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The flexible learning approaches in UBC Sauder’s classes are getting noticed internationally, as the school’s director of learning services, Rob Peregoodoff, has been awarded the annual Summum Bonum Award for Excellence in Teaching by Crestron Electronics.

It’s the first time the award is going to an educator outside of the United States.

“We’ve been redefining the pedagogy of business education, and it’s great that Crestron is recognizing the value that new technologies can add to student learning,” Peregoodoff said.

What got Peregoodoff and his team noticed was the UBC Sauder Learning Labs that opened in 2014, a set of classrooms filled with screens, recording equipment and backlit whiteboards that are allowing professors to explore a wide range of teaching methods.

The labs are used as mock boardrooms, and a design space for UBC Sauder’s d.studio classes, as well as for corporate outreach when the Hari B. Varshney Business Career Centre brings in executives from major financial centres to speak to students by video conference.

Learning Labs

Bringing the global workplace to life

Earlier this month, the learning labs’ potential for imitating global boardrooms was tapped by lecturer Elizabeth Newton for an intrapreneurship class for Bachelor of Commerce students.

The students acted as Lego executives charged with determining the global firm’s next bestselling toy. They worked in four teams, each working in a separate part of the room designated as a Lego office in China, Australia, Denmark or the Czech Republic. The students couldn’t go over to the other tables to speak with one another, and had to rely on the classroom’s cameras and monitors to communicate with their colleagues in other countries, and any other methods of communicating online they felt worked best.

“They were discovering what worked and what didn’t, to navigate the real issues involved with working in teams spread out across the globe,” Newton said.

“The labs enable us to mimic a professional setting very effectively, as we brought it all to life in a very realistic way.”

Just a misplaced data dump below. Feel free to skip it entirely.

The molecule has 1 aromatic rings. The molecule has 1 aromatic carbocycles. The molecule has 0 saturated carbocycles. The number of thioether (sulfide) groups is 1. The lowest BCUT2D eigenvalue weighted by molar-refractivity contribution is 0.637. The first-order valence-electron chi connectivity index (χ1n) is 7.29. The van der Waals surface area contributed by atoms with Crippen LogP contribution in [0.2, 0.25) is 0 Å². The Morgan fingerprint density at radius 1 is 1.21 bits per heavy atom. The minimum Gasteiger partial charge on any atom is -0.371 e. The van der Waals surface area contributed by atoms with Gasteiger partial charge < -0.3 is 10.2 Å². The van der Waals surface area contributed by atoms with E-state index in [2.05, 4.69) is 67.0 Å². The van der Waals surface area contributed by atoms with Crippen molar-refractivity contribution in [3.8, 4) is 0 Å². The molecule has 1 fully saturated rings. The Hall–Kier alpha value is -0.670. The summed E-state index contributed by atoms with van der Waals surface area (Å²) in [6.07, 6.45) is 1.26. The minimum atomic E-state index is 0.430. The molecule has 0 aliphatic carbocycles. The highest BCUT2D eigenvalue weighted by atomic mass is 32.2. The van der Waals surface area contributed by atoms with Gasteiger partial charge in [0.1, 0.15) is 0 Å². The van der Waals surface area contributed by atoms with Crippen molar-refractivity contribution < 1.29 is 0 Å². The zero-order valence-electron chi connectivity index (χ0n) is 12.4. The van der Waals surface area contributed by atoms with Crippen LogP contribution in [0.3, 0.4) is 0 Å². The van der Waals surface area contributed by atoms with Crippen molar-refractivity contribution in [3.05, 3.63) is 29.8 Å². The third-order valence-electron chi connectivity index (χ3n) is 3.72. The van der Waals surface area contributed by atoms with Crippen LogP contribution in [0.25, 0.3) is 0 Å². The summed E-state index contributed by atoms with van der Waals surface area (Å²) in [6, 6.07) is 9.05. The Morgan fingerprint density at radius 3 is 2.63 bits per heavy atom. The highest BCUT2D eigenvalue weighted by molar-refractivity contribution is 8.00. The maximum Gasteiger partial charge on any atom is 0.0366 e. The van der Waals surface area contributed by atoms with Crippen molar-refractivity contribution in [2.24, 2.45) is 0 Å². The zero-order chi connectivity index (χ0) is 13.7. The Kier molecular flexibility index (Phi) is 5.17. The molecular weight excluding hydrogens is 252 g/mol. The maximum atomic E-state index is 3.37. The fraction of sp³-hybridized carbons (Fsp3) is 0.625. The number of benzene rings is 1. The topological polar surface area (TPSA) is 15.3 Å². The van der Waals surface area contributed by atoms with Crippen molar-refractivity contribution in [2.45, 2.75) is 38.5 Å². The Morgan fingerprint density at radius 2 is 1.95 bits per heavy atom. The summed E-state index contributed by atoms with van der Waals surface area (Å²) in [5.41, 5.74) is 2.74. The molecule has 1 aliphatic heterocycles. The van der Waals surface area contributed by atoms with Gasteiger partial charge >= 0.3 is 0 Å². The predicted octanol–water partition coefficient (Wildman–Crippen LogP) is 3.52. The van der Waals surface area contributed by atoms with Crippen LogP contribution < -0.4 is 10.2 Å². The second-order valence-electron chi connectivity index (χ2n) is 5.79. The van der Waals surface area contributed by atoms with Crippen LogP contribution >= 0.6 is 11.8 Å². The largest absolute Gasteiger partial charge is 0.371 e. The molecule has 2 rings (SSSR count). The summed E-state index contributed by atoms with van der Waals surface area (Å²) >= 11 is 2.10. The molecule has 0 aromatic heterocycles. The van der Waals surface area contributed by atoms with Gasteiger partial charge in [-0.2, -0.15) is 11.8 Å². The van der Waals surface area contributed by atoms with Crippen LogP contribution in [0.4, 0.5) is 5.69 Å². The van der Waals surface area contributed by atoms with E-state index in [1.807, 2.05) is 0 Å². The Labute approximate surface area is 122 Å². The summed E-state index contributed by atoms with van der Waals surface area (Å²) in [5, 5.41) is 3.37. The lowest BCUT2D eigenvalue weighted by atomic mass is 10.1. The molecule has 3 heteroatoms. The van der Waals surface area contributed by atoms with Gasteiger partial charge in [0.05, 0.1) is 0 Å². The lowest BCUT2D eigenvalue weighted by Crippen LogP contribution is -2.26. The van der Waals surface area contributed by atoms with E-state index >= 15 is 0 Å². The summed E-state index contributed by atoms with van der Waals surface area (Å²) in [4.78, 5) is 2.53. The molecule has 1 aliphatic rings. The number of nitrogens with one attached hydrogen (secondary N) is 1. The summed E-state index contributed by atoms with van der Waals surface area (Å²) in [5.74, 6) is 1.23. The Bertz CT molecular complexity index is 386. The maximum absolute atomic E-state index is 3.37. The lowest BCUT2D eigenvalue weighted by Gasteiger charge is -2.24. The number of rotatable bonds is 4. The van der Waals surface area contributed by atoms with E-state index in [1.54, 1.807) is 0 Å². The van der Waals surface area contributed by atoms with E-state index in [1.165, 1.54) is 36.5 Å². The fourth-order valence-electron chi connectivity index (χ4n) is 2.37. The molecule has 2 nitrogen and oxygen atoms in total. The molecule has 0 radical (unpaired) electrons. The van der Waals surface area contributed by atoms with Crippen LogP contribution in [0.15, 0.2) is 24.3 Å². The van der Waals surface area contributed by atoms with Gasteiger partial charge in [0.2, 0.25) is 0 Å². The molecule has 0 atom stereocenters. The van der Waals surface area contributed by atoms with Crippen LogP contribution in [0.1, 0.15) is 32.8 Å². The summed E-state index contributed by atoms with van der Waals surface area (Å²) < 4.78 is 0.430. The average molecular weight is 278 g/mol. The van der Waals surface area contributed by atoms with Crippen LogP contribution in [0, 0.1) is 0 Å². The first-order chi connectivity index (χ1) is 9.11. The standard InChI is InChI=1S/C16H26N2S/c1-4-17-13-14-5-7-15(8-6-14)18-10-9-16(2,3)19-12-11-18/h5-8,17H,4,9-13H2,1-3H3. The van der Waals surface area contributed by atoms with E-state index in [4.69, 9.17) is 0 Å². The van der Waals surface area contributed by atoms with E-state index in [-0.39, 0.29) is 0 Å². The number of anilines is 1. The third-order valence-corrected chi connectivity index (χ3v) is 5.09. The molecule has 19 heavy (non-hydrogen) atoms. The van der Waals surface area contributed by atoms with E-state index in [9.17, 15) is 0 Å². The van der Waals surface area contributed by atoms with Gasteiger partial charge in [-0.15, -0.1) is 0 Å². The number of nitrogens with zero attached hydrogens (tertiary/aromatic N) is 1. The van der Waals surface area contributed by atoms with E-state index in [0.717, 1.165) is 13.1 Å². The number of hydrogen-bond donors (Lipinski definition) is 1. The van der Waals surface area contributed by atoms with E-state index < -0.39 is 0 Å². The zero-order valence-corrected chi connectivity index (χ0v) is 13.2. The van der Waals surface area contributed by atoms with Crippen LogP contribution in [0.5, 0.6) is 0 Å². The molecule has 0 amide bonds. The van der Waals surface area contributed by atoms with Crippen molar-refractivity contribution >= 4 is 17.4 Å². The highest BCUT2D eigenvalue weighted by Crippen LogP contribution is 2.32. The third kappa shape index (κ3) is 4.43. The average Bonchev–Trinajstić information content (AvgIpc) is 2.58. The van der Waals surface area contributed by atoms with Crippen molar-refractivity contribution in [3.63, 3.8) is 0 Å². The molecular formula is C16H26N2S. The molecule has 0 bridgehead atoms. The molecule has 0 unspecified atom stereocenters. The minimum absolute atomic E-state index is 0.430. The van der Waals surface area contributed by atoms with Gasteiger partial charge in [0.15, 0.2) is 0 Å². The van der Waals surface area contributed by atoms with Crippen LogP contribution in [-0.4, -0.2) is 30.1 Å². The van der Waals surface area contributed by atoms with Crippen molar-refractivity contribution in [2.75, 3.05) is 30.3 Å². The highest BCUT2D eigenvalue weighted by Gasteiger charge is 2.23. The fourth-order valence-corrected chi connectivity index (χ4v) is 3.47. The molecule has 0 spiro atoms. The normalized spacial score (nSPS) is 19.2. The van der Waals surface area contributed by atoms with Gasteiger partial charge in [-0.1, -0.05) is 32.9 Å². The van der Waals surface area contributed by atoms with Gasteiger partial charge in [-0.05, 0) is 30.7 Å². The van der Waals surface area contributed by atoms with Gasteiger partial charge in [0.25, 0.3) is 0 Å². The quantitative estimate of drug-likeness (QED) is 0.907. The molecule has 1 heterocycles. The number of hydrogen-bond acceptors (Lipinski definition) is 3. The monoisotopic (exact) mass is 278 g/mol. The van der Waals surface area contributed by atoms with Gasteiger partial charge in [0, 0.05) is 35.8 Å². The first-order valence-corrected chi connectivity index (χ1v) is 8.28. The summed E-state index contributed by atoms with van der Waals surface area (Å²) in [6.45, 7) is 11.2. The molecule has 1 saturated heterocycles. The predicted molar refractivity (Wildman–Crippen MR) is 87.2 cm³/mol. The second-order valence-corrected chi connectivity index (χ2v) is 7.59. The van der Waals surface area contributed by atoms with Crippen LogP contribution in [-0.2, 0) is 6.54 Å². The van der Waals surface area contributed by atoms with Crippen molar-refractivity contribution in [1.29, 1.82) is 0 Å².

Re-thinking the classroom

Peregoodoff, who accepted the award at a ceremony at UBC Sauder on March 22, said the learning labs were born out of a re-think in the way classes were taught at UBC Sauder, as professors moved away from 90-minute lectures and into more engaging learning styles.

UBC Sauder has increasingly been a leader in incorporating new technologies into the classroom, he said, and is gaining a reputation for high adoption rates of technology among its faculty.

“The trick has been to offer up tech strategies to our faculty not as if they’re a panacea, but to be pragmatic and say, ‘This will save you time,’ with first steps, such as online assignment submissions,” Peregoodoff said. “And then once they’re in the medium and see how it effective it can be, they discover new ways that technology can enhance their teaching.”

Rob Peregoodoff (left) receiving the award

Setting students up for success

Roger Takacs, Crestron’s director of education programs, credited Peregoodoff for his vision and passion for transforming classrooms at UBC Sauder and bringing the learning labs to life.

“We are awarding Rob with our Summum Bonum award for his commitment to creating the ultimate collaborative environment for both in-person and remote engagement. This ensures UBC Sauder students are at the forefront of using cutting-edge technology as part of local and world-wide teams that drive innovation that can compete in a fast-paced global economy,” Takacs said.

Peregoodoff says incorporating a variety of technologies into business education is important for students who will constantly have to adapt to new scenarios in a dynamic world of business.

“Our graduates are going to be going out to global companies, and they need to be able to hit the ground running,” he said.

“We give them not only a broad set of skills, but also the tools to handle change. So when they walk into the boardroom of a multinational firm and someone presents them with something they’ve never seen before, they don’t say, ‘No I can’t do that.’ They say, ‘Great, let me give it a shot.’”